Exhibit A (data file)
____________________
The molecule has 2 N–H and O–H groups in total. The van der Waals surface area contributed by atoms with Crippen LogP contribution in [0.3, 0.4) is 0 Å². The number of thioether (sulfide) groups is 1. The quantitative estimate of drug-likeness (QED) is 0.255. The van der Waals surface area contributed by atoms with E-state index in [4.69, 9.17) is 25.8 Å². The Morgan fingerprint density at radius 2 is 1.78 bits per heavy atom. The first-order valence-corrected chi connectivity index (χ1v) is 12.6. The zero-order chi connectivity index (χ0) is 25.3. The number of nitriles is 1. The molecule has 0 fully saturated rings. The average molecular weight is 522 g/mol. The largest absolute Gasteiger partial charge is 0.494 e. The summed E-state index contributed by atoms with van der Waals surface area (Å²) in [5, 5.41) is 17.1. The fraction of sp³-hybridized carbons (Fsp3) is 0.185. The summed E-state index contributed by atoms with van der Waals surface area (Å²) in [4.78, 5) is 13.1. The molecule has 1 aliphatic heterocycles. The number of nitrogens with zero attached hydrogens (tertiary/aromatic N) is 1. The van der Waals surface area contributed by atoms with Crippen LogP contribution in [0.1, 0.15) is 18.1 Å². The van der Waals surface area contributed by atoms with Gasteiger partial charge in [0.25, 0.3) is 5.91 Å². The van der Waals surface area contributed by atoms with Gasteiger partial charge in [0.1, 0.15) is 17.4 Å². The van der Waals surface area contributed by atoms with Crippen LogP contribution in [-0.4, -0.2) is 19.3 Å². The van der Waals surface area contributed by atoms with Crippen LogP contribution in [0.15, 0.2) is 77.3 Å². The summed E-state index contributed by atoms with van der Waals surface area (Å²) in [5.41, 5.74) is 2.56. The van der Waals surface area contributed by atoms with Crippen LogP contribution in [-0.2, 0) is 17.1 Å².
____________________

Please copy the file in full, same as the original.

The molecule has 2 N–H and O–H groups in total. The van der Waals surface area contributed by atoms with Crippen LogP contribution in [0.3, 0.4) is 0 Å². The number of thioether (sulfide) groups is 1. The quantitative estimate of drug-likeness (QED) is 0.255. The van der Waals surface area contributed by atoms with E-state index in [4.69, 9.17) is 25.8 Å². The Morgan fingerprint density at radius 2 is 1.78 bits per heavy atom. The first-order valence-corrected chi connectivity index (χ1v) is 12.6. The zero-order chi connectivity index (χ0) is 25.3. The number of nitriles is 1. The molecule has 0 fully saturated rings. The average molecular weight is 522 g/mol. The largest absolute Gasteiger partial charge is 0.494 e. The summed E-state index contributed by atoms with van der Waals surface area (Å²) in [5, 5.41) is 17.1. The fraction of sp³-hybridized carbons (Fsp3) is 0.185. The summed E-state index contributed by atoms with van der Waals surface area (Å²) in [4.78, 5) is 13.1. The molecule has 1 aliphatic heterocycles. The number of nitrogens with zero attached hydrogens (tertiary/aromatic N) is 1. The van der Waals surface area contributed by atoms with Crippen LogP contribution in [0.1, 0.15) is 18.1 Å². The van der Waals surface area contributed by atoms with Gasteiger partial charge in [0.25, 0.3) is 5.91 Å². The van der Waals surface area contributed by atoms with Gasteiger partial charge in [0.1, 0.15) is 17.4 Å². The van der Waals surface area contributed by atoms with Crippen LogP contribution in [-0.4, -0.2) is 19.3 Å². The van der Waals surface area contributed by atoms with Crippen LogP contribution in [0.15, 0.2) is 77.3 Å². The summed E-state index contributed by atoms with van der Waals surface area (Å²) in [5.41, 5.74) is 2.56. The van der Waals surface area contributed by atoms with Crippen LogP contribution in [-0.2, 0) is 17.1 Å².